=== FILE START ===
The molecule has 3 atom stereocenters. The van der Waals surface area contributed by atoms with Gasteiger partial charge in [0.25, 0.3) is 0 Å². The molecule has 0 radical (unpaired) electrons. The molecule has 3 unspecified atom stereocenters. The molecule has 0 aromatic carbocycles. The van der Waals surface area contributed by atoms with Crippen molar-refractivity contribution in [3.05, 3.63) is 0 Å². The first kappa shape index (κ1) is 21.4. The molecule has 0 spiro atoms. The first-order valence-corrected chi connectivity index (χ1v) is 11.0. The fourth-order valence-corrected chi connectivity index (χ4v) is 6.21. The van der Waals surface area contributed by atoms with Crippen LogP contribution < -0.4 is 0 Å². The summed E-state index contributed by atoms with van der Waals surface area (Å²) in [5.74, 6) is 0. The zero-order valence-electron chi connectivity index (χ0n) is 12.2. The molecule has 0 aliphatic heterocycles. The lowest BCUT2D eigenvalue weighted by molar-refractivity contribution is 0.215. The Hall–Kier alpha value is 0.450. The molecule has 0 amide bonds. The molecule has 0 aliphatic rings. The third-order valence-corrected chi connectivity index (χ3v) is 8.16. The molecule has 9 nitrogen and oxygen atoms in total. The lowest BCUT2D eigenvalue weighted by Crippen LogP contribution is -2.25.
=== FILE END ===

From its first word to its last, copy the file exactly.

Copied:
The molecule has 3 atom stereocenters. The van der Waals surface area contributed by atoms with Gasteiger partial charge in [0.25, 0.3) is 0 Å². The molecule has 0 radical (unpaired) electrons. The molecule has 3 unspecified atom stereocenters. The molecule has 0 aromatic carbocycles. The van der Waals surface area contributed by atoms with Crippen molar-refractivity contribution in [3.05, 3.63) is 0 Å². The first kappa shape index (κ1) is 21.4. The molecule has 0 spiro atoms. The first-order valence-corrected chi connectivity index (χ1v) is 11.0. The fourth-order valence-corrected chi connectivity index (χ4v) is 6.21. The van der Waals surface area contributed by atoms with Crippen LogP contribution < -0.4 is 0 Å². The summed E-state index contributed by atoms with van der Waals surface area (Å²) in [5.74, 6) is 0. The zero-order valence-electron chi connectivity index (χ0n) is 12.2. The molecule has 0 aliphatic heterocycles. The lowest BCUT2D eigenvalue weighted by molar-refractivity contribution is 0.215. The Hall–Kier alpha value is 0.450. The molecule has 0 amide bonds. The molecule has 0 aliphatic rings. The third-order valence-corrected chi connectivity index (χ3v) is 8.16. The molecule has 9 nitrogen and oxygen atoms in total. The lowest BCUT2D eigenvalue weighted by Crippen LogP contribution is -2.25.